I turned and had my first view of Granville Bennett.
He seemed to fill the room. Not over tall but of tremendous bulk. Fat, I though at first, but as he came nearer it seemed to me that the tissue of which he was composed wasn't distributed like fat. He wasn't flabby, he didn't stick out in any particular place, he was just a big wide, solid, hard-looking man. From the middle of a pleasant blunt-featured face the most magnificent pipe I had ever seen stuck forth shining and glorious, giving out delicious wisps of expensive smoke. It was an enormous pipe, in fact it would have looked downright silly with a smaller man but on him it was a thing of beauty. I had a final impression of a beautifully cut dark suit and sparkling shirt cuffs as he held out a hand.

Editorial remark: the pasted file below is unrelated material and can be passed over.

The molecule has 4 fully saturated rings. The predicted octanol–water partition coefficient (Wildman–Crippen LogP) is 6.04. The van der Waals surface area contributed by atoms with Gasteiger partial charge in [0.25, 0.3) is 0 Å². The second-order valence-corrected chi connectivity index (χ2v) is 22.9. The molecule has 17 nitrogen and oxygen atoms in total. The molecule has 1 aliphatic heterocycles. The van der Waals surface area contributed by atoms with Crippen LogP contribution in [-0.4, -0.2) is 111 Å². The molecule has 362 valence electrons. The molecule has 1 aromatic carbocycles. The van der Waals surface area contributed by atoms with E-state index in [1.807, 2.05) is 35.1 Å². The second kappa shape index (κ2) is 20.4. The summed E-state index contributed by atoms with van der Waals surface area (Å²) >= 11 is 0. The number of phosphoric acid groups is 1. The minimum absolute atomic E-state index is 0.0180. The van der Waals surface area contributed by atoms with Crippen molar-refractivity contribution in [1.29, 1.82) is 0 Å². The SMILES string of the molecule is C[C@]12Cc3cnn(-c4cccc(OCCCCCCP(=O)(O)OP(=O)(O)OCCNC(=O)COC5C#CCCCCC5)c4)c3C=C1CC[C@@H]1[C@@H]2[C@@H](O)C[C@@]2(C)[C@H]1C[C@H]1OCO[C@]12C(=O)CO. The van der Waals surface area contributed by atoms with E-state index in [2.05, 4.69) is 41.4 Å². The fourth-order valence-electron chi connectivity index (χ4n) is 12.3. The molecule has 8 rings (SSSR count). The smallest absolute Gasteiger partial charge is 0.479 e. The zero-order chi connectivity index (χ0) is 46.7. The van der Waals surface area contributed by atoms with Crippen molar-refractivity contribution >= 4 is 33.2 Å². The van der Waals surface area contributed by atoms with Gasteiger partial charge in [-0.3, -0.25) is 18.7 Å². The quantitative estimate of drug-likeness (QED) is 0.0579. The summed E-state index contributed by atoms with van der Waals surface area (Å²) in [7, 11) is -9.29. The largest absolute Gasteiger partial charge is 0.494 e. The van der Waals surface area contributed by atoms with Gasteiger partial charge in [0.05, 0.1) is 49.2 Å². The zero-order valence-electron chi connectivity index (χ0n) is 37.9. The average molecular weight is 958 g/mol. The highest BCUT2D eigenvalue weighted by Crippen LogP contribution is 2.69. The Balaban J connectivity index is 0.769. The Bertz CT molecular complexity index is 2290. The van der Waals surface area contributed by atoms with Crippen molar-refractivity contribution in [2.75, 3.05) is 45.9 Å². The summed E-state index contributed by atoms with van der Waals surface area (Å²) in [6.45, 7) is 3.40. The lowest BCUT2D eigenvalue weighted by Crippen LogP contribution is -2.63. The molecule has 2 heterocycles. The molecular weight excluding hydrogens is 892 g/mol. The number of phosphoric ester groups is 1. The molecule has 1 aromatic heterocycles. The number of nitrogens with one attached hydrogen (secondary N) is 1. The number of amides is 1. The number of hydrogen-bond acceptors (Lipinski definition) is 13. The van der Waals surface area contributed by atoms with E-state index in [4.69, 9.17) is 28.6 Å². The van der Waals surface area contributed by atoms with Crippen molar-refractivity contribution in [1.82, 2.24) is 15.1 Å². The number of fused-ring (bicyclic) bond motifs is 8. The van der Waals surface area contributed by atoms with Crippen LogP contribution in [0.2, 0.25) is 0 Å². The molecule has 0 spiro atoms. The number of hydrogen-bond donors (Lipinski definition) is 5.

"James Herriot!" He said it as somebody else might have said "Winston Churchill."
Chapter 18, All Things Bright and Beautiful by James Herriot, published 1976.
I really enjoyed reading this description of small-animal veterinary surgeon, Granville Bennett. He develops as a very large, munificent, overwhelming character, who in perfect benevolence nearly fills James to bursting point with four points of beer, three massive pickled onions and a stack of mustard and roast beef sandwiches. The constrast in characters and the story from James' point of view is just ticklingly hilarious, as always. It is amazing how beautifully he writes up his own personal experiences so that they are just enchanting!